If your company is one of the thousands using Salesforce on a daily basis, their customer-relations management (CRM) tool is a treasure-trove of information for your business. This data provides a window into your potential and actual customers— which helps explain why it’s one of the first third-party tools we see Mode customers integrating with their data warehouses.
If you’re new to Salesforce, or new to your organization’s Salesforce data, there’s no better way to familiarize yourself with your company’s schema than to build it out using SQL. (For a quick refresher on the way data is structured in Salesforce in general, check out this post.)
But even if you’re well acquainted with how your company structures data in Salesforce, there’s lots to be gained from recreating this reporting in SQL. Having your Salesforce data accessible in SQL gives you an easy way to extend and advance your sales analysis. Want to run some forecasts on revenue? It’s easy to take your SQL report and model it in Python or R using a Notebook. Want to learn more about customer usage of your product? You can use SQL to join Salesforce data with product data.
In this post, we’ll walk through a sample report replicating common Salesforce CRM reporting in SQL, so you can more easily audit, adjust, and extend that analysis. You’ll find the queries we outline in this post collected in this sample report. To use it with your own data, just clone the report and adapt the column names as needed. (You’ll find comments inline in the report to suggest places you’ll likely need to edit it to adapt it to your own schema.)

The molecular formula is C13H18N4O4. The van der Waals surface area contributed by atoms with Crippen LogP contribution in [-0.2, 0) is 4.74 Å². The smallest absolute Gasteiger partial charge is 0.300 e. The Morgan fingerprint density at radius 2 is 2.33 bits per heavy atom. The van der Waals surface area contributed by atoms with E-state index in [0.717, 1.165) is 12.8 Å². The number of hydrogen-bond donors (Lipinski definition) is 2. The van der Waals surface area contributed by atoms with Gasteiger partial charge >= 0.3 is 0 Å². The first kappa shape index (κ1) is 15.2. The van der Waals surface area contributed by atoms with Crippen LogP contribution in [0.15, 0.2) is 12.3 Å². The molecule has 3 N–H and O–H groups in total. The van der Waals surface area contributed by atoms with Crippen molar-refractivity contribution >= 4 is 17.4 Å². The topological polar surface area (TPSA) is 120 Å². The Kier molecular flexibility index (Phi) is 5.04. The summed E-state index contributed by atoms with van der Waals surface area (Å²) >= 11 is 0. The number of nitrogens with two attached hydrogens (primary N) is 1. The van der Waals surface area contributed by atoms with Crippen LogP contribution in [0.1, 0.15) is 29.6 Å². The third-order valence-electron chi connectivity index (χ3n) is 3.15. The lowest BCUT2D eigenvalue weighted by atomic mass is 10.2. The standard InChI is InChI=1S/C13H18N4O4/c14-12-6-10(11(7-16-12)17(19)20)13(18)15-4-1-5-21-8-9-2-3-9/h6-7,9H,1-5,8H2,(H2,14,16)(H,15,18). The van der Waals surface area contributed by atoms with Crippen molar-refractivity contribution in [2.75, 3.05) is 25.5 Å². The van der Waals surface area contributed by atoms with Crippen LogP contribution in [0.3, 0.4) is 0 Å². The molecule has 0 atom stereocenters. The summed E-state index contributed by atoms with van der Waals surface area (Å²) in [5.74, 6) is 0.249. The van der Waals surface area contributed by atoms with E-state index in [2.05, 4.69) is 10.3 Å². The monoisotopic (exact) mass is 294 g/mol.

Let’s dive in!
Recreating reports using the opportunities table
Often, the first reports you’ll want to recreate are revenue-related, and that means calling on the opportunities table. In Salesforce, “opportunities” are just what they sound like: potential deals with buyers. This table contains information about every opportunity, including things like size (i.e. how much the deal is worth) and current stage (i.e. if the deal is in progress, if it’s been closed won, or if it’s been closed lost).
The example Salesforce report below shows the number of new accounts closed won by quarter. We’ll walk you through the menus and how each component translates to a SQL query. (You can follow along by opening the sample report in another window—see the query titled “New accounts closed won” to start.)
From the Report Options (1), you can see that this report shows opportunities at any stage and with any probability of closing. So let’s start in SQL by querying the opportunities table wholesale:
SELECT * FROM sadavath.opportunities
The Time Frame box (2) restricts the date range to the current quarter. WHERE and EXTRACT accomplish this in SQL:
SELECT * FROM sadavath.opportunities WHERE EXTRACT(quarter FROM close_date) = EXTRACT(quarter FROM CURRENT_DATE)
The chart (3) shows how the records are aggregated. You’re looking at the number of records by month. To show the times units as months in SQL, use EXTRACT, and to aggregate the opportunities, GROUP BY the 1st item and COUNT the opportunities in each month: